We measure aid transparency. IATI is the only agreed standard for publishing current aid information in a timely, comparable, comprehensive and accessible format. However, the 2013 ATI also takes information published in other formats into account in order to gauge what information is being made available more broadly.
16. What proportion of all aid is now published/transparent and how has this changed over the years?
It is impossible to check manually if the required information on every single activity in every country that every donor operates in is published. And while it is possible to measure the volume of aid published to IATI, this is currently difficult as there are some differences in the manner in which publishers report activity budgets (some may not publish activity budgets at all).
What we can say is that donors representing 69% of ODF reported to the DAC are now publishing to IATI, which is considerably more than in previous years. In future years, as the IATI standard is improved and more donors start reporting all fields correctly, it should be possible to accurately measure the volume of aid published.
17. Donors representing what percentage of ODF a) are committed to aid transparency, b) publish to IATI?
Donors representing 85% of ODF have committed to aid transparency by endorsing the Busan common standard, or producing an IATI/Common Standard implementation schedule or are covered by broader commitments such as those made by the G8. Donors representing 69% of ODF have started publishing to IATI.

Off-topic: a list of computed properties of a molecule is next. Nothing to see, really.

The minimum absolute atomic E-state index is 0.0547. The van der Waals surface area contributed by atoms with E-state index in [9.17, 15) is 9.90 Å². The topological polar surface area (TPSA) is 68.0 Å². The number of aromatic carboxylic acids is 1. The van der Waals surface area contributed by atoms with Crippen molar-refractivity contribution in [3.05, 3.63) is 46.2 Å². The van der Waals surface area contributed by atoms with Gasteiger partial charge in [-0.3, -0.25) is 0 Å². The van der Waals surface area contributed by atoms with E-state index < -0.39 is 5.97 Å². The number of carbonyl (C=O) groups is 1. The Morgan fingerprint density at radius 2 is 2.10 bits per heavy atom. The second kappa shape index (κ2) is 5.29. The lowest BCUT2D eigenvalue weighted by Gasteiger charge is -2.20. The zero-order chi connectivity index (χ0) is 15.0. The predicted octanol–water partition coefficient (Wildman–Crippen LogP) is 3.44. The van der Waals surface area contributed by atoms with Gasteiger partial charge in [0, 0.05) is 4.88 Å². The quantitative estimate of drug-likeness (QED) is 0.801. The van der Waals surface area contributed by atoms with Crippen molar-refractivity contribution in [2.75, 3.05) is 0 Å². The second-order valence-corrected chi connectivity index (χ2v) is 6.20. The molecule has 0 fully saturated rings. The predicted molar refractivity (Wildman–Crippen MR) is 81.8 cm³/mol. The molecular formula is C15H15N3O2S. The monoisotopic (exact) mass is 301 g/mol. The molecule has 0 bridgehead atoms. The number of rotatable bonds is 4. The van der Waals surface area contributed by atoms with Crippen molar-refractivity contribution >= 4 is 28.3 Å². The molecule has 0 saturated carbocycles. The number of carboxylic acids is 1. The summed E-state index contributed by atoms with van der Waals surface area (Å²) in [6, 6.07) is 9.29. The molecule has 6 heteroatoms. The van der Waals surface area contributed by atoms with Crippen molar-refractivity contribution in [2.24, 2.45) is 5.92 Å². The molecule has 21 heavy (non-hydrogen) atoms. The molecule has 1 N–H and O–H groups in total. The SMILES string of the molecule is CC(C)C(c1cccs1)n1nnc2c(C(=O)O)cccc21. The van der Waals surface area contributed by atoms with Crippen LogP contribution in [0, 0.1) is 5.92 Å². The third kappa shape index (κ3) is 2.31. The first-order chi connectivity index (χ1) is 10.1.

18. Organisations representing what percentage of ODF are very good/good/fair/poor/very poor?
The ATI does not include all donors or all agencies within specific donor groups – so it would be unfair to comment on what percentage of all ODF falls within a specific performance category.
19. Do you think there will ever be a time when all donors are in the very good category?
We set a high but achievable standard. This year’s results clearly demonstrate that it is possible for donors to make dramatic increases in their scores based on the amount of information they make available on their aid activities in a relatively short period. Three of the four organisations in the very good category (MCC, GAVI and UNDP) have made it to this top category for the first time this year. Obviously, it may take longer for organisations who currently collect or publish little to no information on their aid activities, have poor information systems and capacity constraints compared to those who are already collecting (and publishing) some amount of information and have greater resources at their disposal.